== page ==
If you want to maximize your audio quality, look for local recording studios. If you don't know where to look, you can often contact your local radio stations. Libraries may also offer recording services or have resources to find them.
If your business doesn't have a lot of experience editing audio, consider hiring a third party to help. For a relatively small fee, you can find services that will professionally edit your episodes for you. Badly edited audio can be hard to listen to and drive away your audience: if you aren't confident that you can do this well, invest in help from a professional.
Equipment, recording venues, assets, and editing services can become expensive quickly. You don't need to invest too much money into your podcast to be effective, so avoid spending more than you need to. Set a budget based on your expected return on investment. Look at those OKRs from earlier: what is the business value of those results? Balance your short-term costs against the medium-term outcomes from the podcast to set reasonable limits on spending.
Remember, you don't need to make the perfect podcast on the first try: you only need to be effective enough to achieve your goals. As your listenership grows, you can make more investments into your content.
Remember to consider what folks are going to tune in to listen to. Podcasts shouldn't just be another channel to push information through: listeners will stop listening if your content is dry or irrelevant. When brainstorming topics, ask yourself whether you would tune in to hear what's being said. If you wouldn't tune in, your listeners likely won't either.
Your show should balance education and business-relevant information with entertainment. Could your podcast have simply been an email? Use the audio medium to its fullest: the ability to easily convey emotion and nuance is a key benefit to a podcast.
Choose speakers who are able to articulate well (they should be easy to understand) and who are convincing orators. Less-charismatic speakers will not engage a listener.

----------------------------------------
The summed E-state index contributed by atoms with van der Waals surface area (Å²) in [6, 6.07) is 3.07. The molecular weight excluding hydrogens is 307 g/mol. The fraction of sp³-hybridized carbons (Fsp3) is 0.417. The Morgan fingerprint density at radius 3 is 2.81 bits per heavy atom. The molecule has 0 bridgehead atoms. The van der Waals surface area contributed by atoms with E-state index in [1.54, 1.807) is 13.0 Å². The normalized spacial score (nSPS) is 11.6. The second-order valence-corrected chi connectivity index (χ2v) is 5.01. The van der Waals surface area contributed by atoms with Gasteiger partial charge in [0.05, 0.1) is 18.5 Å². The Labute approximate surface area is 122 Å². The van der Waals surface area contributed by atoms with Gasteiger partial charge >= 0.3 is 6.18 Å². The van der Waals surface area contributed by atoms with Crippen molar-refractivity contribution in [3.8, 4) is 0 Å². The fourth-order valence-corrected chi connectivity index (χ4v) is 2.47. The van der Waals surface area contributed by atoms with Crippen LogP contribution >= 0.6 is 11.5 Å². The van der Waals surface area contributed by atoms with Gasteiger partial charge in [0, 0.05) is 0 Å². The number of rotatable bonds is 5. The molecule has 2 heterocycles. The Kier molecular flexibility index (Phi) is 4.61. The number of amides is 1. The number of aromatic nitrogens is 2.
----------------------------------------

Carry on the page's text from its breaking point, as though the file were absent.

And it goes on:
Your show's analytics will be incredibly valuable. Look to your listener counts to see how many folks are tuning in. A growing listener base is a good sign. We have an article which details how to measure your success using analytics.
We recommend using our Pro Analytics add-on ($10/mo or $110/year). Pro Analytics will notably offer you breakdowns of your listeners' locations at a country and city level. If your business markets towards a specific audience, you can use this to see whether any marketing efforts related to the podcast are successful. You can also identify places where you might be under-investing: popularity outside of a target market may be a ripe business opportunity that you were not aware of.
When publishing episodes, consider our short links feature. These links are perfect for sharing on social media and will drive listeners to their favorite podcast app to subscribe, not just listen. Short links come with comprehensive analytics to help you understand traffic, listens, and conversion from listener to subscriber.
You'll often link to your business from your podcast. Use your show notes to drive listeners to signup forms, sales pages, and more. Use a link shortening service that tracks visits or tag your links (e.g., with UTM tags) so that you can inspect traffic with your analytics service of choice. If you don't measure it, you have no visibility into whether it's working: always make sure every touchpoint related to your show's goals is tracked and measured.
Use your existing channels to drive listeners to your podcast. Consider adding a section to newsletters and user onboarding emails: our short links are the perfect way to link your customers to your podcast in their podcast app of choice.
Social media is a great tool for marketing your podcast. Tweet the release of new episodes along with a link to your podcast website or episode's short link. We'll automatically pull your artwork and format a preview image that's compatible with major social networks.
When linking to episodes, make it clear what value your show offers to your prospective listeners. Nobody wants to go to the effort of listening to an episode that they won't find interesting, so be sure to use descriptive language that communicates what a listener can expect to hear, learn, or enjoy.
Regardless of whether you're podcasting internally or externally, you'll want to keep your show well-managed. If you have one podcast or multiple, you can manage them under a single account on Pinecast.
As with most aspects of business, there are usually many folks involved with marketing and brand. To keep everyone in the loop and productive, consider using Pinecast's Crew add-on ($10/mo or $110/year). This add-on will allow you to add other Pinecast users (login credentials) to access, edit, and post to your show. This is a great way to avoid folks sharing login credentials and following security best practices. Each additional user can have a free Pinecast account—it does not cost extra to add additional collaborators.
Pinecast supports TOTP-based MFA (e.g., Google Authenticator) and uses industry best practices for keeping your account safe. We recommend using a strong password with your account and using a corporate email account for your main login. This helps to avoid a security incident, which can have embarrassing implications for your brand.